Data Stolen in Ransomware Attack On CD Projekt Now Posted Online

Data Stolen in Ransomware Attack On CD Projekt Now Posted Online

Data stolen during a ransomware attack against CD Projekt is now circulating online. CD Projekt, a Polish game developer, was hit by a ransomware attack in February that allowed attackers to steal source code and business information before encrypting the company’s data.

Today, CD Projekt said in an announcement that their data was being circulated and that it might include employee and contractor details. The company could not provide any more details on the matter, except to say that it believes that the data in question might pertain to current and former employees and contractors and its games.

“We are not yet able to confirm the exact contents of the data in question, though we believe it may include current/former employee and contractor details in addition to data related to our games. Furthermore, we cannot confirm whether the data involved may have been manipulated or tampered with following the breach,” said CD Projekt in a new security update.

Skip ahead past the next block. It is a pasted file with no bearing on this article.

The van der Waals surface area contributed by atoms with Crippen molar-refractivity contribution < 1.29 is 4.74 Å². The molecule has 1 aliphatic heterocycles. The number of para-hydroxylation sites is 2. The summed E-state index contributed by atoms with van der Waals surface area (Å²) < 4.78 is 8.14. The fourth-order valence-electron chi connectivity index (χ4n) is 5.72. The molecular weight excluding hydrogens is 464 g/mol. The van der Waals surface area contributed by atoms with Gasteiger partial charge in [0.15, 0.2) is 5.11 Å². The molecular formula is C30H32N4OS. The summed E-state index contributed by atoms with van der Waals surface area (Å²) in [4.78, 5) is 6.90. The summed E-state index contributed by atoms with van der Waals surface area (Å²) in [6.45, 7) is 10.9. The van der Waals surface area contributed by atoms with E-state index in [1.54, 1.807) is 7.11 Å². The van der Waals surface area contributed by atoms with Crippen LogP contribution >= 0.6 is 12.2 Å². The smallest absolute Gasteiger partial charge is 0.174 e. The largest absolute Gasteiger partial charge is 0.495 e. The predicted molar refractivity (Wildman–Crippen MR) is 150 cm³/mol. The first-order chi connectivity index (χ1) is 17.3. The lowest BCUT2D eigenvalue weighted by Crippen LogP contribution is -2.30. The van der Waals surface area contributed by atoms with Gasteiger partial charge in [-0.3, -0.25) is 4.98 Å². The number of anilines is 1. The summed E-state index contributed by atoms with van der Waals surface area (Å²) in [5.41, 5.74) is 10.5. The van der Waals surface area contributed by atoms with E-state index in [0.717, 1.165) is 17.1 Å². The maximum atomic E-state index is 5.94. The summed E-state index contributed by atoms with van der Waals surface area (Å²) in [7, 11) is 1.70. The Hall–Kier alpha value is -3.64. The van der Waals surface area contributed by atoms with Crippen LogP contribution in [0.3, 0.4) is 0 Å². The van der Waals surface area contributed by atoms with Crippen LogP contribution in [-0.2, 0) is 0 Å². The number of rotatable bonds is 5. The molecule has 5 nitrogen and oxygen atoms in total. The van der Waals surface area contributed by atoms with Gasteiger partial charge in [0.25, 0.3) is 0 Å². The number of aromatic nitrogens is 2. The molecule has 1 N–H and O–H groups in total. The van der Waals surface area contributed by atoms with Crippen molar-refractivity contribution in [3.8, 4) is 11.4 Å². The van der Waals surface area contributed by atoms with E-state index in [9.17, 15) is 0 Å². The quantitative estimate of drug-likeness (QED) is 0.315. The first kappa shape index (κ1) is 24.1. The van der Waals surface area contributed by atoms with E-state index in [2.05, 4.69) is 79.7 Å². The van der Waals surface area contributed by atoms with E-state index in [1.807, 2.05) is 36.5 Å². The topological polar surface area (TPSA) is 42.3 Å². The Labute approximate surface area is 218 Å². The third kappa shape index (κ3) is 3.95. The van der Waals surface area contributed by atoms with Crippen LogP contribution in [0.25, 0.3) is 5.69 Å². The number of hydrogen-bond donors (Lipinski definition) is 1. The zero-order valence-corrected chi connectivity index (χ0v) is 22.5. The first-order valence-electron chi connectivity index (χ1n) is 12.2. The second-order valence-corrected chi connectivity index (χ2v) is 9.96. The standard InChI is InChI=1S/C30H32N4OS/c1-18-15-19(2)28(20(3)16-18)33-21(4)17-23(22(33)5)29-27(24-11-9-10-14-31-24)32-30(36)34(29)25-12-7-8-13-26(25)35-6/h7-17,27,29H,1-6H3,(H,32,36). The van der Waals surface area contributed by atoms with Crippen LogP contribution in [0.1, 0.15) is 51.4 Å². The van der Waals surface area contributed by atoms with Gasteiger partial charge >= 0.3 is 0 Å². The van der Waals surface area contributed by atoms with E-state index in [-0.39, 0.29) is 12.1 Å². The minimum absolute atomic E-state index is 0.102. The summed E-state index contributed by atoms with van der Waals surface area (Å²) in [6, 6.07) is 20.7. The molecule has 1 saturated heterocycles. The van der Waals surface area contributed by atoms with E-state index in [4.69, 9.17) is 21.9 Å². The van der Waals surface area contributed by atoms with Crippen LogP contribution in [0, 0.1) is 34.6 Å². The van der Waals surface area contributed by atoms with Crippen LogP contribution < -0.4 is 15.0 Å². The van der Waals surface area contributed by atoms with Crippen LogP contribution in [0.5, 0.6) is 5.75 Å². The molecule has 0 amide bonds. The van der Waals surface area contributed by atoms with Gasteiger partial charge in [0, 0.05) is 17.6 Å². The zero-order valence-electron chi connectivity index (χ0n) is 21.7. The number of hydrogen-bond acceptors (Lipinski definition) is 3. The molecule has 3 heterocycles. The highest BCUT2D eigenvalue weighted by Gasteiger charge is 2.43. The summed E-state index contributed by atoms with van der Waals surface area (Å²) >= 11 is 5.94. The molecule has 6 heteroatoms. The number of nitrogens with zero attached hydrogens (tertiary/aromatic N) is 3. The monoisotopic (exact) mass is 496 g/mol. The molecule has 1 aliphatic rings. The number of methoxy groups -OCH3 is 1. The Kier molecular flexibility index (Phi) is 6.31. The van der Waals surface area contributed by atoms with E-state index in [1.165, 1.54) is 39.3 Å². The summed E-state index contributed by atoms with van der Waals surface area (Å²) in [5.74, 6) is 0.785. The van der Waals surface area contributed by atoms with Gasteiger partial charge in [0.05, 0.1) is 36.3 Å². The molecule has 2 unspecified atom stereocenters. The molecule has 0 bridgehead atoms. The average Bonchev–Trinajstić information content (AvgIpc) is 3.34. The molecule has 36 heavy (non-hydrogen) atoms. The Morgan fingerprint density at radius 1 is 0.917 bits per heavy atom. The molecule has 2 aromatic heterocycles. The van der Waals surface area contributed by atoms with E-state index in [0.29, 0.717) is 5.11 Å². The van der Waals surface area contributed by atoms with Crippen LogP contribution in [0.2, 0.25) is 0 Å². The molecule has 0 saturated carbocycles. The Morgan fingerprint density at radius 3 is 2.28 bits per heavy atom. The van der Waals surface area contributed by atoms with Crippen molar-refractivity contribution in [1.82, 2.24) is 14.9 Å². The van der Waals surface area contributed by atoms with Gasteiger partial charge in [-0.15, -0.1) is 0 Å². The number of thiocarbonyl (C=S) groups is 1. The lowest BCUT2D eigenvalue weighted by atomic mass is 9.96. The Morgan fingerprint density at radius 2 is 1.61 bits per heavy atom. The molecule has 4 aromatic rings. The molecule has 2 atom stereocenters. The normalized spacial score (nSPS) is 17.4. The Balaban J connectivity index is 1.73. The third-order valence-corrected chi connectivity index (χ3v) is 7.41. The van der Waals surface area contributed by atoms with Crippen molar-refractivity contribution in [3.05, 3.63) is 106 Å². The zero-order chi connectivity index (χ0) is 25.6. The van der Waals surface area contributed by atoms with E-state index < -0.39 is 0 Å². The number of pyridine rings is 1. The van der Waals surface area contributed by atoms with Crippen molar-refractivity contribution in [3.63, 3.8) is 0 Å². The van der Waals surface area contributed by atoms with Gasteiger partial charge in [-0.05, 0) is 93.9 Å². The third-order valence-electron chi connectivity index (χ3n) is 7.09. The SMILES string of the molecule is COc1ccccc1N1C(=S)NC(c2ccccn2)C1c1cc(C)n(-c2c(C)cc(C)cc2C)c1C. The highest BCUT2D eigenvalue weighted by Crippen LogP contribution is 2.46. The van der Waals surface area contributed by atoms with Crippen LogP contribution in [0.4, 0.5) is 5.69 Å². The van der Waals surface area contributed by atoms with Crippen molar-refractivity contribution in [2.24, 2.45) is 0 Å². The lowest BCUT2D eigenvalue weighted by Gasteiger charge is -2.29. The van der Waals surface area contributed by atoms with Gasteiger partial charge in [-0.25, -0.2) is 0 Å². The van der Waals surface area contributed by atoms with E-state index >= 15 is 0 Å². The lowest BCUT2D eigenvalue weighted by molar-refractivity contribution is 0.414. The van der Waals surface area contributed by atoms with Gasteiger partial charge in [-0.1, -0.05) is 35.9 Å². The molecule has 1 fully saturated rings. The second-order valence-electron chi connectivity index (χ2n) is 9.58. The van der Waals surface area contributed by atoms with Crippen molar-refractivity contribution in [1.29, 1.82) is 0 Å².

CD Projekt is now working with law enforcement and other agencies related to anti-crime:

“Currently, we are working together with an extensive network of appropriate services, experts, and law enforcement agencies, including the General Police Headquarters of Poland. We have also contacted Interpol and Europol. The information we shared in February with the President of the Personal Data Protection Office (PUODO) has also been updated.”

The ransomware attack that breached CD Projekts’ network was carried out by HelloKitty, a group of hackers who managed to steal source code for the Polish studio’s Cyberpunk 2077 and the Witcher 3 flagship games. They also claim to have exfiltrated accounting, administration, investor, HR, and legal documents.

The HelloKitty ransomware gang reportedly sold CD Projekt’s data in February, and now it’s circulating online.

Another threat actor group, which goes by the name PayLoad Bin (previously Babuk Locker), has just published 364GB of data, what they claim to be the complete code for CD Projekt’s games.

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